Wednesday, 26 October 2011

Do You Suffer From Commitment Phobia?

Although the title of my post sound like an article from a health and relationships magazine, I can assure you it links into writing as well.

During my past twenty six years on this earth I have seen so many individuals who suffer from this condition. So many people have it that I am starting to think that if you were born late 20th century you will automatically have it too.

From my personal experience I definitely think this issue is directly linked to our lifestyles we lead today. People of my generation, especially in England, do not want - it seems - to commit to anything. People seem to lack the drive and determination to want to see anything through and it affects their entire lives. People are so used to instant gratification, thinking if success doesn't come immediately, they have failed. With this mindset comes great impatience; people expect things to happen straight away and they will often get upset and frustrated if their situation doesn't work out.

The older generation, however, seem to have more about them. They accept most things take time and require effort on their part, instead of thinking they are entitled to everything when they're not prepared to work for what they want. I don't quite know the reasons behind the mindset of the younger generation, but I suspect that it has something to do with the celebrity culture and the welfare system England has that encourages people to get paid for doing nothing apart from reproduce. People don't want commitment from relationships; they always seem to have an eye open for something better, thinking the grass is always greener. That way of thinking leads to breakdown of families - no wonder life is so depressing these days.

So, what does all this have to do with being a writer? Well since I published my book back in April I have noticed that the majority of people I network with are older, some significantly older than me. There are probably lots of reasons why this is so. Most writers have other jobs while they write but when they retire they can devote most of their time to their hobby. But let's consider what I have just said in this post... writing needs commitment, drive and determination. The things most young people of today lack. I don't lack them obviously, if I did I wouldn't be where I am today. But I increasingly feel that I am in the minority of my generation. Are my suspicions right? I hope not. But I know one thing for sure: writing any book needs so much focus.

What are your thoughts on this situation?

4 comments:

  1. I guess at fifty-two I’m one of that older generation – hell, I have a daughter older than you. I’m not entirely convinced that it is necessarily a generational thing. I was talking recently about my relationship with patience. When I was young I used to say that I only knew three definitions of patience: a girl’s name, a game of cards and an opera by Gilbert and Sullivan. And I meant it. But these days I have so much patience it’s not true. I think in terms of weeks without batting an eye. My third novel is due out now but because someone let me down it probably won’t appear until the end of the year. Am I tearing my hair out? Nah. There’s too much else to do. I think commitment and expectation are connected. I think if you don’t expect instant success then it’s easier to commit to writing as a lifestyle if not necessarily a career. But if that first book appears and everyone shrugs – let’s face it there are new books coming out every 20 minutes so why should anyone get excited about what we’ve written? – then I can see that difficult second book becoming an impossible second book.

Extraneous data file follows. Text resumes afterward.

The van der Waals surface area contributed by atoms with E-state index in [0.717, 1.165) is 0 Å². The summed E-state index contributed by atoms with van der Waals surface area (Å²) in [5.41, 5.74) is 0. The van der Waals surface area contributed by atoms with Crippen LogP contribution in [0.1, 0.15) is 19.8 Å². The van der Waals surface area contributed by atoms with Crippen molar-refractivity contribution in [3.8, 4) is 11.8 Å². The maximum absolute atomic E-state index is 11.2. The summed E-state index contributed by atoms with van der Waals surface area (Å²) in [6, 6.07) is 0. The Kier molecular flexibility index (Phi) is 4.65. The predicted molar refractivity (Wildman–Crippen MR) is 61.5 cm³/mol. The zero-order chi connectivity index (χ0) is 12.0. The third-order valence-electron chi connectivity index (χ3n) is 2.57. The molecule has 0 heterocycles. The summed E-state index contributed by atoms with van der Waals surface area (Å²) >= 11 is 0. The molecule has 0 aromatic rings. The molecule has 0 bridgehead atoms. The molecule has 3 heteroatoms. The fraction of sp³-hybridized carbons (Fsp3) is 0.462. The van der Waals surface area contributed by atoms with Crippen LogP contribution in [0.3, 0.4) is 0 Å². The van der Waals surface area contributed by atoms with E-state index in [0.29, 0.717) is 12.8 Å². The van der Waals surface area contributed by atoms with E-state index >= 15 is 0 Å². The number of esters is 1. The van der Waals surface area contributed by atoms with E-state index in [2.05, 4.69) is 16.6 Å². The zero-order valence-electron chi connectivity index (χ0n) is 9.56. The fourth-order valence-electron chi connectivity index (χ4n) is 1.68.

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  2. Forty-three here and kind of middle ground. Thing is, the stuff you're complaining about in your generation is similar to what my grandparents used to complain about in mine, and what theirs used to complain about in them. Commitment, patience, etc., all do, as Jim explains above, come out with age, no matter how much instant gratification is out there.

    As a career college dean, I see a lot of the late-teens as well as the late twenty-somethings. I grunt and gripe all the time about their lack of commitment and lack of long term vision, but every person who's ever borne the mantle has likely griped about the same stuff. Overall, my students are some pretty good kids, and though I don't see any of them writing a novel, that's more of a choice thing than an ability one.

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  3. Several very interesting points there from the both of you. I guess patience does come with age. I'll have to see if I still agree with you in the next twenty years! :)

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  4. Over forty and understand your comments about the younger generations always waiting for something "better" and refusing to commit. Writing takes a lot of focus, commitment, time and perseverance for me. Thanks for the observations.

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